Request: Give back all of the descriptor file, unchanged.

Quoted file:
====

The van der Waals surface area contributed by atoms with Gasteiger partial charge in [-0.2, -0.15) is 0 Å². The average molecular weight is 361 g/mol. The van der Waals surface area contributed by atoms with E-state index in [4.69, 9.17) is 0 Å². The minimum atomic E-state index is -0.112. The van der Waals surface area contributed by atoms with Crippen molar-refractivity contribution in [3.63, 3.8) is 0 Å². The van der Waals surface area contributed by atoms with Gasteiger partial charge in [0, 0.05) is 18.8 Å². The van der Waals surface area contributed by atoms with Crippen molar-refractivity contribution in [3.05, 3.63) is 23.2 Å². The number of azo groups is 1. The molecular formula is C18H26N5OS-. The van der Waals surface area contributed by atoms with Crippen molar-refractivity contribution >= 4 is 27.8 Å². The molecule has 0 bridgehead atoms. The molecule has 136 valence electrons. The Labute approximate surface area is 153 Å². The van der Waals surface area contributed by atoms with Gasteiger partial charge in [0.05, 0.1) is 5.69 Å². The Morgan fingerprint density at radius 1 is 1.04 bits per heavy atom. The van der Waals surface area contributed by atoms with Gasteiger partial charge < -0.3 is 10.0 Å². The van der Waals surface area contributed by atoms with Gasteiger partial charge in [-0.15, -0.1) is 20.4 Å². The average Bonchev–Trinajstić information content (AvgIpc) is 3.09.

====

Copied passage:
The van der Waals surface area contributed by atoms with Gasteiger partial charge in [-0.2, -0.15) is 0 Å². The average molecular weight is 361 g/mol. The van der Waals surface area contributed by atoms with E-state index in [4.69, 9.17) is 0 Å². The minimum atomic E-state index is -0.112. The van der Waals surface area contributed by atoms with Crippen molar-refractivity contribution in [3.63, 3.8) is 0 Å². The van der Waals surface area contributed by atoms with Gasteiger partial charge in [0, 0.05) is 18.8 Å². The van der Waals surface area contributed by atoms with Crippen molar-refractivity contribution in [3.05, 3.63) is 23.2 Å². The number of azo groups is 1. The molecular formula is C18H26N5OS-. The van der Waals surface area contributed by atoms with Crippen molar-refractivity contribution >= 4 is 27.8 Å². The molecule has 0 bridgehead atoms. The molecule has 136 valence electrons. The Labute approximate surface area is 153 Å². The van der Waals surface area contributed by atoms with Gasteiger partial charge in [0.05, 0.1) is 5.69 Å². The Morgan fingerprint density at radius 1 is 1.04 bits per heavy atom. The van der Waals surface area contributed by atoms with Gasteiger partial charge < -0.3 is 10.0 Å². The van der Waals surface area contributed by atoms with Gasteiger partial charge in [-0.15, -0.1) is 20.4 Å². The average Bonchev–Trinajstić information content (AvgIpc) is 3.09.